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Nurse Practitioner rant

Discussion in 'Parents of Children with Type 1' started by Olivia'sDad, Feb 14, 2013.

  1. Olivia'sDad

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    So our daughter has had 3 consecutive days of unexplained highs starting after lunch and continuing until late in the night. This is following a 24 hour stomach bug last weekend. My wife emailed our Nurse Practitioner at CHOP saying that we think maybe her basal needs to be increased after explaining the entire situation and asking for a phone call.

    Instead of a call, the response we got back was "I totally agree with you- It sounds like Olivia needs more basal insulin- I would increase her Lantus dose and continue monitoring her- After her illness, she may stay at that higher level of insulin or may return to previous lower doses... you never know- Hope she feels better soon"

    Am I alone here in thinking this is totally unhelpful? How much are we supposed to increase it by? Should we be splitting the dose? I'm very frustrated with these nurses, this is their job. Not a hobby, not a favor, it's their job. How about checking on what Livy's current dosage is and giving us a suggestion, or calling us back like we asked so we can figure it out together. CHOP has a reputation for being the best in the area, but this is our second nurse practitioner and the first was just terrible.

    Livy is on 2 units in the morning, current plan is to increase it tomorrow to 2.5 in the morning. Without someone telling us, we can't get comfortable increasing it any more than that. Thanks for listening, any suggestions about the nurses or the dosage is welcome.
     
  2. kim5798

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    We always to increases at 10% at a time...trial & error. Test often & since you are using dexcom...you have realtime info.

    At some point, we all know more than the nurse practitioner does about our own child. Change the dosing...you can always change it back if it doesnt work.
     
  3. Beach bum

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    Agreed, it wasn't helpful at all. Don't know how long you've been on the diabetes journey (not in your signature), but it's not fair to someone new in the game to just say, yes make a change.
    Our practice always gives us dosing changes in writing (via email). If for some reason we converse over the phone and she gives us a verbal directive, then it is followed up in writing.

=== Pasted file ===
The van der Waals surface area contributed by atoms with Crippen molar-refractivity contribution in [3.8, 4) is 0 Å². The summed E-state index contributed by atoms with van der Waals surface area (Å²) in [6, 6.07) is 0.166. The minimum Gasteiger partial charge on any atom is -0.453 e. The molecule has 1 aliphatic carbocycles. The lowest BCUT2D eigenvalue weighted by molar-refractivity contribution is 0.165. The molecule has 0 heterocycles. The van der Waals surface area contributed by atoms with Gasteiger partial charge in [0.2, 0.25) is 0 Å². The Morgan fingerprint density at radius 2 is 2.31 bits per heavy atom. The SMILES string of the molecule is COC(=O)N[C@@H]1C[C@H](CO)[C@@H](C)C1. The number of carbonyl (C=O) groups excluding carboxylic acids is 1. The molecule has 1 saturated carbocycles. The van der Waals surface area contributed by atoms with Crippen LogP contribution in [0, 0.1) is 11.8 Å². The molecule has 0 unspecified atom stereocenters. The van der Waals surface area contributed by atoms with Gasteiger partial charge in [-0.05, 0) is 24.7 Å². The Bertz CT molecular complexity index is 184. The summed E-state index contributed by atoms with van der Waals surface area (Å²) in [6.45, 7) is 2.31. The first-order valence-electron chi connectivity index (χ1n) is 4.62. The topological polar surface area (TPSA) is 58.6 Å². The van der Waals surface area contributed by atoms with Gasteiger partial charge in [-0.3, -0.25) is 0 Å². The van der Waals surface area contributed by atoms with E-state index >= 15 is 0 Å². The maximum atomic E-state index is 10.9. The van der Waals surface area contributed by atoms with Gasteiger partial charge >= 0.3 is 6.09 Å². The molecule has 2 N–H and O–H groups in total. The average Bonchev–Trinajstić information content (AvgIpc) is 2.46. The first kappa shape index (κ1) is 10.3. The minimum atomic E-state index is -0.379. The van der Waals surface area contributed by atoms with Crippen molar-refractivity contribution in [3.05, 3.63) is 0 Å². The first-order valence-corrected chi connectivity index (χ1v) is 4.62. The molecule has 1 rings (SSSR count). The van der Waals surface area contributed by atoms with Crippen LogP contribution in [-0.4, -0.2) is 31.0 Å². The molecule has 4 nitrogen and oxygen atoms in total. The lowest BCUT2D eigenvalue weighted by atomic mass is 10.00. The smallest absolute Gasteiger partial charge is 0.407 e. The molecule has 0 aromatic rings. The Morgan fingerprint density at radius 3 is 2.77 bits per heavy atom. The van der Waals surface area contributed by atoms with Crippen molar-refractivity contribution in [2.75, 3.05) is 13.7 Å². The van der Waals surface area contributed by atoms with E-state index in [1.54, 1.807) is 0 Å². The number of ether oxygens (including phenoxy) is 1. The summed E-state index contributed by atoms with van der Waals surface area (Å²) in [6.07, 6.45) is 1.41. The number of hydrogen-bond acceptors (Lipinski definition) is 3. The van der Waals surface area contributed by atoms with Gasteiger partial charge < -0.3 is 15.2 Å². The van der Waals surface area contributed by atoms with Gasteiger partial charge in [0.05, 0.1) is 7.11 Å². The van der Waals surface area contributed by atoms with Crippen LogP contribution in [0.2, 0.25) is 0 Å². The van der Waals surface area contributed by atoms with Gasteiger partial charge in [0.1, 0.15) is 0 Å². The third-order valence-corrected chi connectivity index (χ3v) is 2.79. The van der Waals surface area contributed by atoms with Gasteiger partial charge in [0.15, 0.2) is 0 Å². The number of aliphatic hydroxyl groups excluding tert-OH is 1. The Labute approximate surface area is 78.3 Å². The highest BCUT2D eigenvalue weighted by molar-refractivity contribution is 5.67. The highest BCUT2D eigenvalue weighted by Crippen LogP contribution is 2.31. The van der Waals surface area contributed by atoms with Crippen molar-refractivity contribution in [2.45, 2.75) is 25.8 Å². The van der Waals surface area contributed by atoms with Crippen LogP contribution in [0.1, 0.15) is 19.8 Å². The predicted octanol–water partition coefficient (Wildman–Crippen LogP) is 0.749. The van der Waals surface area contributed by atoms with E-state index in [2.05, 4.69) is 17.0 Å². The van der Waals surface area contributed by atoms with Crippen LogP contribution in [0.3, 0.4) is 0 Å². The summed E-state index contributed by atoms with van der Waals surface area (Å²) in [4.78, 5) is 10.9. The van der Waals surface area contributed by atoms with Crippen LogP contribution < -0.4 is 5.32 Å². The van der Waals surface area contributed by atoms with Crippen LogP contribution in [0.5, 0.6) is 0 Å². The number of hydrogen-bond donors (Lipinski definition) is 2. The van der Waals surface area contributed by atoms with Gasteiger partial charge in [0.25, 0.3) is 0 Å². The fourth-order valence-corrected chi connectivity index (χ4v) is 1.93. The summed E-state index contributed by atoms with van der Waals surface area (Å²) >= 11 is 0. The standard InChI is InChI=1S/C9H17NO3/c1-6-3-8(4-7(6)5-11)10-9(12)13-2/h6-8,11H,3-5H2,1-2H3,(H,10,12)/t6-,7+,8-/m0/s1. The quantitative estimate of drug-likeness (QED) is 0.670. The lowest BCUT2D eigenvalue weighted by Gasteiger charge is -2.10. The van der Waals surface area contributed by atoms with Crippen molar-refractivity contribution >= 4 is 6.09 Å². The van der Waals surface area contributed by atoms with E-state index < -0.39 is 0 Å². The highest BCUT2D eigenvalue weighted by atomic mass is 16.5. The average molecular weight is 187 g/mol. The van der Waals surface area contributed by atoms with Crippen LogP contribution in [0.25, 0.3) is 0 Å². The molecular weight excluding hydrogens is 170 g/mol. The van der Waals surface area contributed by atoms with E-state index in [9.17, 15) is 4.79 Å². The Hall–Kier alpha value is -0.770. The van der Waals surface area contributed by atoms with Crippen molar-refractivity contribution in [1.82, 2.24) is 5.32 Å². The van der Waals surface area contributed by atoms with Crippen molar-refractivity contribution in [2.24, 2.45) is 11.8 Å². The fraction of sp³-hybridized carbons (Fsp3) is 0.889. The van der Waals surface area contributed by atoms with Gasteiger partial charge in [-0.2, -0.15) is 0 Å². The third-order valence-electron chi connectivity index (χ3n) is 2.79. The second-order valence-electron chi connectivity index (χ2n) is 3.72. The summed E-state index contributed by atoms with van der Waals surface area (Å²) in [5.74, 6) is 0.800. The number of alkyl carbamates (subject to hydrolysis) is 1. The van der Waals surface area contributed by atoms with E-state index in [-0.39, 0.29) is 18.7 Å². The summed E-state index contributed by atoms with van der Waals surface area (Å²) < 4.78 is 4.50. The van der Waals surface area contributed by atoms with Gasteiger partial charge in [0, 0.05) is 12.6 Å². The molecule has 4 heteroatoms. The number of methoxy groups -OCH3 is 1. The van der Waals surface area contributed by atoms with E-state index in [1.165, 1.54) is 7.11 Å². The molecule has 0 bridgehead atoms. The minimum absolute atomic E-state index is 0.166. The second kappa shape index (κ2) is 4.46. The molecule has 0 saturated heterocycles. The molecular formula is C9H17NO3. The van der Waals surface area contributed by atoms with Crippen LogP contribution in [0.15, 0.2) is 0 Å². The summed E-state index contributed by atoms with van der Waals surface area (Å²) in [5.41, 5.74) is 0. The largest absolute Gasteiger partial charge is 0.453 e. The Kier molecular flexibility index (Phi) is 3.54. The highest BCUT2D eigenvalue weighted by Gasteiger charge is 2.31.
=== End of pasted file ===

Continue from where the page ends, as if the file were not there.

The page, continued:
ETA: We make changes on our own, but if I'm wracking my brain with why something isn't working, that's when I reach out to them.
     
    Last edited: Feb 14, 2013
  4. nebby3

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    I am assuming that .5 is the least you can increase by so that is what you should do. I don't see any reason to begin splitting the lantus if you weren't earlier unless there are other new patterns (eg higher at night but not during the day).

    Honestly at this point I am annoyed when the nurse or endo give me specifics because I am so used to changing the doses on my own and I know the particulars of our situation a lot better then they do.
     
  5. selketine

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    Eventually the doctor wanted me to learn to make the adjustments myself. If this is a new insulin for her - or you just started a pump, etc. that is different. However the doctor was clear with me that I should go ahead and make slight adjustments on my own if I thought the basal or bolus wasn't working. After the first couple of months after diagnosis, I never talked to the doctor about making adjustments but I did them myself - gradually - and made sure to test a lot.

    I think it would be helpful to talk to them at your next appointment about how to go about making these adjustments on your own so you have an idea how to proceed. I know for I:C ratios I'd go up or down 1 until it seemed right (so if it was 15:1 I'd go 14:1 or 16:1, etc.). Basal changes on the pump are a bit different but I'd also adjust them gradually.

    If you think these highs are due to the illness and are short term - you could try giving more insulin for lunch and dinner rather than adjusting the basal - especially if she stays in range otherwise.
     
  6. Sarah Maddie's Mom

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    I would think that problematic if you guys were newly dx'd but you have been at this a while, I think. We got some hand holding the first 6 months or so and then were largely expected to make changes on our own.

    I would consider it a sign that your practice thinks that you are ready to tweek things on your own.;)
     
  7. Melissata

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    I agree with the others, that you will feel much better if you make your own adjustments. I really believe that parents that manage their own kids instead of waiting for advice from the endo have far better outcomes. Who knows more about your child than you do? If you need help feeling confident, then get one of the books suggested frequently here, or if you already have some, get them out and use them to help you.